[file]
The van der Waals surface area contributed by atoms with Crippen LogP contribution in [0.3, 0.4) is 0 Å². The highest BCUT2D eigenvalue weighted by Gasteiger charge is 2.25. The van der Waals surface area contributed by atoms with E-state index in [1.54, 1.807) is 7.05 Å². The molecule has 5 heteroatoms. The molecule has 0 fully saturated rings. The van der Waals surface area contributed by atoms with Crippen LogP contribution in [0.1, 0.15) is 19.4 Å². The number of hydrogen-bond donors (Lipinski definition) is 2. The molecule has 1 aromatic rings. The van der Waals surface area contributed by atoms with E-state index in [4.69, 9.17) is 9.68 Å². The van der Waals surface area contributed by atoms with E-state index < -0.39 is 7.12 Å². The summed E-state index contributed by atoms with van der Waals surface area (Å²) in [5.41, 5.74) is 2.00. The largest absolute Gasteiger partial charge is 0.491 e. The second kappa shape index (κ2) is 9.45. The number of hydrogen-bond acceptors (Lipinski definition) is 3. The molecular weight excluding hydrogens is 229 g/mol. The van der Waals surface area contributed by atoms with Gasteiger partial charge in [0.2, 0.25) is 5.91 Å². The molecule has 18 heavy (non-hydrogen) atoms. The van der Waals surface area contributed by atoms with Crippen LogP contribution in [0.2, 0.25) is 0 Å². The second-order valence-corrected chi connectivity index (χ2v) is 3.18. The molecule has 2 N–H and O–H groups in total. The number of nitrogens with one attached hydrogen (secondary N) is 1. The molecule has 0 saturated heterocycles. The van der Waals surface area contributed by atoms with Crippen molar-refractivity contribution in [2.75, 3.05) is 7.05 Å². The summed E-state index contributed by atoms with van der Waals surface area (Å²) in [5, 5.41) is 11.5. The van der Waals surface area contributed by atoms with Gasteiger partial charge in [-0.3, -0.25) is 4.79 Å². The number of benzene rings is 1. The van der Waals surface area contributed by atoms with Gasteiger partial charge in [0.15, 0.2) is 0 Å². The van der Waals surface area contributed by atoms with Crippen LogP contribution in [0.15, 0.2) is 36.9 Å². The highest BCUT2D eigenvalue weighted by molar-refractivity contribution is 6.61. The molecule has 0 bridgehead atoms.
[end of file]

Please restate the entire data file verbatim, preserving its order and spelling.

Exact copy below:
The van der Waals surface area contributed by atoms with Crippen LogP contribution in [0.3, 0.4) is 0 Å². The highest BCUT2D eigenvalue weighted by Gasteiger charge is 2.25. The van der Waals surface area contributed by atoms with E-state index in [1.54, 1.807) is 7.05 Å². The molecule has 5 heteroatoms. The molecule has 0 fully saturated rings. The van der Waals surface area contributed by atoms with Crippen LogP contribution in [0.1, 0.15) is 19.4 Å². The number of hydrogen-bond donors (Lipinski definition) is 2. The molecule has 1 aromatic rings. The van der Waals surface area contributed by atoms with E-state index in [4.69, 9.17) is 9.68 Å². The van der Waals surface area contributed by atoms with E-state index < -0.39 is 7.12 Å². The summed E-state index contributed by atoms with van der Waals surface area (Å²) in [5.41, 5.74) is 2.00. The largest absolute Gasteiger partial charge is 0.491 e. The second kappa shape index (κ2) is 9.45. The number of hydrogen-bond acceptors (Lipinski definition) is 3. The molecular weight excluding hydrogens is 229 g/mol. The van der Waals surface area contributed by atoms with Gasteiger partial charge in [0.2, 0.25) is 5.91 Å². The molecule has 18 heavy (non-hydrogen) atoms. The van der Waals surface area contributed by atoms with Crippen LogP contribution in [0.2, 0.25) is 0 Å². The second-order valence-corrected chi connectivity index (χ2v) is 3.18. The molecule has 2 N–H and O–H groups in total. The number of nitrogens with one attached hydrogen (secondary N) is 1. The molecule has 0 saturated heterocycles. The van der Waals surface area contributed by atoms with Crippen molar-refractivity contribution in [2.75, 3.05) is 7.05 Å². The summed E-state index contributed by atoms with van der Waals surface area (Å²) in [5, 5.41) is 11.5. The van der Waals surface area contributed by atoms with Gasteiger partial charge in [-0.3, -0.25) is 4.79 Å². The number of benzene rings is 1. The van der Waals surface area contributed by atoms with Gasteiger partial charge in [0.15, 0.2) is 0 Å². The van der Waals surface area contributed by atoms with Crippen LogP contribution in [0.15, 0.2) is 36.9 Å². The highest BCUT2D eigenvalue weighted by molar-refractivity contribution is 6.61. The molecule has 0 bridgehead atoms.